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Getting Started: A Trip to Antarctica...

The students begin the unit by learning about the challenges of exploring the harsh and rugged terrain of Antarctica. The vehicles used in these places have to be able to conquer extremely rough terrain while at the same time being energy efficient. The class is told that they will act as consultants to the construction of an Antarctic exploration vehicle. To give that advice, they will need to learn about how forces combine to make things go and keep them going. To learn those things in the context of transportation, students will design and build miniature vehicles and learn the ins and outs of making them work well.

... and the Grand Challenge

They are challenged to design and build a miniature vehicle and a propulsion system that will propel it over two hills and as far as possible. Available materials include wooden wheels, straw bearings, a foamboard chassis, balloon engines, rubber band engines, and falling-weight engines. Students will be able to bring in materials from home as well, but not until they have experience with the available ones.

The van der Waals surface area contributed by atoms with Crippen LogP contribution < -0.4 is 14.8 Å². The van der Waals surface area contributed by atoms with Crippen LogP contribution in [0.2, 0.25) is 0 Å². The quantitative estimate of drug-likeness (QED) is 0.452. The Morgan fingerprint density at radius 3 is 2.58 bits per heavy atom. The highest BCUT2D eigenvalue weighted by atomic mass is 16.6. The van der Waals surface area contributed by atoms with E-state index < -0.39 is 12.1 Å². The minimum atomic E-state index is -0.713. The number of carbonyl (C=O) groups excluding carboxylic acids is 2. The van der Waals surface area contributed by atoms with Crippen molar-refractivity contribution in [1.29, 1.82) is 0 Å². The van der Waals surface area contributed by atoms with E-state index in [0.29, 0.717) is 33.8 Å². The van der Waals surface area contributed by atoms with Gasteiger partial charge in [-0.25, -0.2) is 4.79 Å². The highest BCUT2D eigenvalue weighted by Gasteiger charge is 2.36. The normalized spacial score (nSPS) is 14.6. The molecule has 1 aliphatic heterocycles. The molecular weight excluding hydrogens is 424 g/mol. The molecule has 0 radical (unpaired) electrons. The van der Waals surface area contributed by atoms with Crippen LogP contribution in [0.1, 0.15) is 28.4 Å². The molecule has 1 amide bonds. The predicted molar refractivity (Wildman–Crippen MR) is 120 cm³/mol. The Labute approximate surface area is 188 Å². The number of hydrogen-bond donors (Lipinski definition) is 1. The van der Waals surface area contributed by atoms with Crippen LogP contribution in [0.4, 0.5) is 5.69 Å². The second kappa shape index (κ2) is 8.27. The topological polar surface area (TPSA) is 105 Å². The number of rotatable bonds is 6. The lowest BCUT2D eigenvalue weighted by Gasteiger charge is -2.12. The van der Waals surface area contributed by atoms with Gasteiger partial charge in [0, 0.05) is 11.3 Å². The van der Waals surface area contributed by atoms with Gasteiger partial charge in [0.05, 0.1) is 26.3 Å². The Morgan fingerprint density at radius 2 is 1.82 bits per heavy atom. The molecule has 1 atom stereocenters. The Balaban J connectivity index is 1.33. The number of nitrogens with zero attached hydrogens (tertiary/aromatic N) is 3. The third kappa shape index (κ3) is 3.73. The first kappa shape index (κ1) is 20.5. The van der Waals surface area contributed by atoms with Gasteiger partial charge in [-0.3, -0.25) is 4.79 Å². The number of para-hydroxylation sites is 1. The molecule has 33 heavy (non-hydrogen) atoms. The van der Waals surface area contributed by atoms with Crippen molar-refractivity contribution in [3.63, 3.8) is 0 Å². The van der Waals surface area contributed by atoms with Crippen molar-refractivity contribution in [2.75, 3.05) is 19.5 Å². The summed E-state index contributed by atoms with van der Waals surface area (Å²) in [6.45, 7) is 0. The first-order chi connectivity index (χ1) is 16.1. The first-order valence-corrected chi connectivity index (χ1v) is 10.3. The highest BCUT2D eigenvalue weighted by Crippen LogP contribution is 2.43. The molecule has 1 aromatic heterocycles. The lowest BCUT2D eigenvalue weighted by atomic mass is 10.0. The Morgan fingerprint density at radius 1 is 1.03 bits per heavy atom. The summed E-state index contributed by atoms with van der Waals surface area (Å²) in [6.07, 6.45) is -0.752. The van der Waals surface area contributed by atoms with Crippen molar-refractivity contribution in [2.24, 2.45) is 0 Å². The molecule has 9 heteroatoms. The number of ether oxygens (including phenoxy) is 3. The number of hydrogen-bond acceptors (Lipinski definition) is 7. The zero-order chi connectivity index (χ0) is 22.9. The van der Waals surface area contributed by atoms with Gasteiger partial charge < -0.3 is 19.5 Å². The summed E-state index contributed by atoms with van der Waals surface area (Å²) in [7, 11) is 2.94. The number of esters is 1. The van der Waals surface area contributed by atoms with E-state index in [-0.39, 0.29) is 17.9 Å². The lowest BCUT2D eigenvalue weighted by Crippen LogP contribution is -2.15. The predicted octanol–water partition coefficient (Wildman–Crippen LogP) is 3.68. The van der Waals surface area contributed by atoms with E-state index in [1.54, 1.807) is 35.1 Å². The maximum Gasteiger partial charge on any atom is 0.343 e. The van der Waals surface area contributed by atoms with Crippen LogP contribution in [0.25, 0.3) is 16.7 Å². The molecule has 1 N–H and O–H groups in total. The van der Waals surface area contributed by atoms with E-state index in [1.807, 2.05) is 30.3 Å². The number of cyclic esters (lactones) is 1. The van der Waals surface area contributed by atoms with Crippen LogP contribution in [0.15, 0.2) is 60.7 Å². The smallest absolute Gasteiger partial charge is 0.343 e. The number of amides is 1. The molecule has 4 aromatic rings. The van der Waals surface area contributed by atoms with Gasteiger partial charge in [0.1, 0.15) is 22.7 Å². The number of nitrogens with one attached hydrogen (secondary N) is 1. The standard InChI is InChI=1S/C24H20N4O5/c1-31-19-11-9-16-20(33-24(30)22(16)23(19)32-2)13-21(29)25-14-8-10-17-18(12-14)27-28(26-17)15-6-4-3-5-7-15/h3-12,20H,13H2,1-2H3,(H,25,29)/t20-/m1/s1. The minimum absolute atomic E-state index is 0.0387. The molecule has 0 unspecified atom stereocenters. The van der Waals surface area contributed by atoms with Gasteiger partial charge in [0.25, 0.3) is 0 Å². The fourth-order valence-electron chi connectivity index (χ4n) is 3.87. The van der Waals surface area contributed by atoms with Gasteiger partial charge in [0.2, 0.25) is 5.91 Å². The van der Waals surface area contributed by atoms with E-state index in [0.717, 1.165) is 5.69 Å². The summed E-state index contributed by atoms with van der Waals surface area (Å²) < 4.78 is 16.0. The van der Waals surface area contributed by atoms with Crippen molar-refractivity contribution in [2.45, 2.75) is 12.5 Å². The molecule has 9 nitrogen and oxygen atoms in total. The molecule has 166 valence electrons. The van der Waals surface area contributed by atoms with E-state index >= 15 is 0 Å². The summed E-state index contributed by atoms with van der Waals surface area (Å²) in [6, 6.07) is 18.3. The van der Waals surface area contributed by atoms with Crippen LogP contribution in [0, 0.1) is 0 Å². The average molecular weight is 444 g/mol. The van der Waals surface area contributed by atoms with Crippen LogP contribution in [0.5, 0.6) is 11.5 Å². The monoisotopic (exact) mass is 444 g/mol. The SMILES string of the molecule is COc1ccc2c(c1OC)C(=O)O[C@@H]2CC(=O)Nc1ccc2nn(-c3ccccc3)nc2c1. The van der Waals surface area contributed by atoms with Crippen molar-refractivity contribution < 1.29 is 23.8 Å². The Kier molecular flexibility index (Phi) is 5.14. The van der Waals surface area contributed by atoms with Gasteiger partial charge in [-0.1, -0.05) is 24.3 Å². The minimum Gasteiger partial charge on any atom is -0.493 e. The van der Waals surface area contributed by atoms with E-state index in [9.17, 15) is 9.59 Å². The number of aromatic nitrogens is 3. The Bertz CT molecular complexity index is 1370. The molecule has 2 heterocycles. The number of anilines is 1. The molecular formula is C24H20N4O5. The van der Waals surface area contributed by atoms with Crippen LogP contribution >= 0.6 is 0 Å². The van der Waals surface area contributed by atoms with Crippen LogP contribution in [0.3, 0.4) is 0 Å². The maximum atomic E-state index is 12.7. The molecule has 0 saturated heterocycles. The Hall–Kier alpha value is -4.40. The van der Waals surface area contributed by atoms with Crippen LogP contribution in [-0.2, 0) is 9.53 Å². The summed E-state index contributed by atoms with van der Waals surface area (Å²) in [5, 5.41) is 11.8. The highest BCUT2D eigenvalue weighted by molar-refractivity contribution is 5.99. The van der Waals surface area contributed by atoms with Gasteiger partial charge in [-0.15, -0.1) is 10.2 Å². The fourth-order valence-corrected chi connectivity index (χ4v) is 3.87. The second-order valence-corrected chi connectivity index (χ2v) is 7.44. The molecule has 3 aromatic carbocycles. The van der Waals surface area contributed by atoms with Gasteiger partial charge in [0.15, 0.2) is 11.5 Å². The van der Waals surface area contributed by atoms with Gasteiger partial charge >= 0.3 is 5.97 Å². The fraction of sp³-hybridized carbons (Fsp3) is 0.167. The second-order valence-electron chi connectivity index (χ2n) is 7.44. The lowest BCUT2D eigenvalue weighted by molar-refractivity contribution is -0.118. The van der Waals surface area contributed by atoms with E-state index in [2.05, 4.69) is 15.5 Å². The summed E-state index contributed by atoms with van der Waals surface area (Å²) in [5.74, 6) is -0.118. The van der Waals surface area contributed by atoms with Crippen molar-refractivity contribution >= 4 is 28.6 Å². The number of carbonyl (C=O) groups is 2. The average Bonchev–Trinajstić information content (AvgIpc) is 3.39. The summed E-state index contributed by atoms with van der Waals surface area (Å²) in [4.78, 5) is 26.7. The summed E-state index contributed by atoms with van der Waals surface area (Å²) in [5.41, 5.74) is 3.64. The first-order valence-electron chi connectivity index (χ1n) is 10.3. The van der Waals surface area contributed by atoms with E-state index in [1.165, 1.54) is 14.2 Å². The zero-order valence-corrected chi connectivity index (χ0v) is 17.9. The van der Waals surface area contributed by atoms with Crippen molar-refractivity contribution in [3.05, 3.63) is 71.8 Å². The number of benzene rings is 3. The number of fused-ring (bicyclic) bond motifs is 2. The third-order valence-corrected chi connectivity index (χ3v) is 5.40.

So that students will begin to understand what's involved in making things go, the teacher asks his/her students to bring in self-propelled toy cars from home. The students divide into small groups and "mess about" with a variety of toy cars, exploring the different aspects of their designs: method of propulsion (gear driven, rubber band powered, etc.), wheel diameter and width, tread versus no tread, and so on. Students identify what they are observing and compare and contrast the capabilities of vehicles. They try to explain why some cars work better than others. They also begin to wonder about the best ways of getting things moving and keeping them moving. They write down everything they observe and the explanations and questions that come to mind.

After messing about, they join with the class for "white boarding." Together as a class the students discuss their cars, their methods of movement, any drawbacks or advantages they might have, and questions the students have become curious about. All of the observations students made, their ideas about explanations, and their questions are recorded on the class whiteboard. The teacher's role in this stage is to help students be precise about what they observed and help them make their questions clear and understandable by others.

Now that students are curious, it's time for them to begin to address the challenge.


Learning by Design™ • Georgia Institute of Technology • 801 Atlantic • Atlanta, GA 30332-0280 • lbd@cc.gatech.edu